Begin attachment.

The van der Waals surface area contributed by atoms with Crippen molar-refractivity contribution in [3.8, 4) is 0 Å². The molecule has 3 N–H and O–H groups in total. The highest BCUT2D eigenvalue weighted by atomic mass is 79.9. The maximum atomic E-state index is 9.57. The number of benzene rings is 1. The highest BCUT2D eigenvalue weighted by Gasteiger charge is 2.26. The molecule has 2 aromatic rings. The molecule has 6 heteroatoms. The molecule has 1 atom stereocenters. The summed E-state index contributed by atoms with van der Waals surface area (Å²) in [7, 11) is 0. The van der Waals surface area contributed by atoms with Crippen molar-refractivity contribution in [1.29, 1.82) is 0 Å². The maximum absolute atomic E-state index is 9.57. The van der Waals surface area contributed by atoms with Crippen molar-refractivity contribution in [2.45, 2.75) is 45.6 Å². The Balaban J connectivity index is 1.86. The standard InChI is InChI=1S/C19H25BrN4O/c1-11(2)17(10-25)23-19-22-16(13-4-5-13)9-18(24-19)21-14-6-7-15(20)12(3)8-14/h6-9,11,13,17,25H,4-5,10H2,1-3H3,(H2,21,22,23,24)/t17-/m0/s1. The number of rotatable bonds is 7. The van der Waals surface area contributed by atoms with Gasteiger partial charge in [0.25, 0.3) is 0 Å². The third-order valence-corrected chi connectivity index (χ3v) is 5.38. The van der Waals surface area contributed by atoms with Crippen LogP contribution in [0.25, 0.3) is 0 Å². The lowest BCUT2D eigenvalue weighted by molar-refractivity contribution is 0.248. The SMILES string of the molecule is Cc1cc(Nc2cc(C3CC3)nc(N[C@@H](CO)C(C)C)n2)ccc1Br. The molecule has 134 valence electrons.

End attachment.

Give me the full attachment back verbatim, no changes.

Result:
The van der Waals surface area contributed by atoms with Crippen molar-refractivity contribution in [3.8, 4) is 0 Å². The molecule has 3 N–H and O–H groups in total. The highest BCUT2D eigenvalue weighted by atomic mass is 79.9. The maximum atomic E-state index is 9.57. The number of benzene rings is 1. The highest BCUT2D eigenvalue weighted by Gasteiger charge is 2.26. The molecule has 2 aromatic rings. The molecule has 6 heteroatoms. The molecule has 1 atom stereocenters. The summed E-state index contributed by atoms with van der Waals surface area (Å²) in [7, 11) is 0. The van der Waals surface area contributed by atoms with Crippen molar-refractivity contribution in [1.29, 1.82) is 0 Å². The maximum absolute atomic E-state index is 9.57. The van der Waals surface area contributed by atoms with Crippen molar-refractivity contribution in [2.45, 2.75) is 45.6 Å². The Balaban J connectivity index is 1.86. The standard InChI is InChI=1S/C19H25BrN4O/c1-11(2)17(10-25)23-19-22-16(13-4-5-13)9-18(24-19)21-14-6-7-15(20)12(3)8-14/h6-9,11,13,17,25H,4-5,10H2,1-3H3,(H2,21,22,23,24)/t17-/m0/s1. The number of rotatable bonds is 7. The van der Waals surface area contributed by atoms with Gasteiger partial charge in [0.25, 0.3) is 0 Å². The third-order valence-corrected chi connectivity index (χ3v) is 5.38. The van der Waals surface area contributed by atoms with Crippen LogP contribution in [0.25, 0.3) is 0 Å². The lowest BCUT2D eigenvalue weighted by molar-refractivity contribution is 0.248. The SMILES string of the molecule is Cc1cc(Nc2cc(C3CC3)nc(N[C@@H](CO)C(C)C)n2)ccc1Br. The molecule has 134 valence electrons.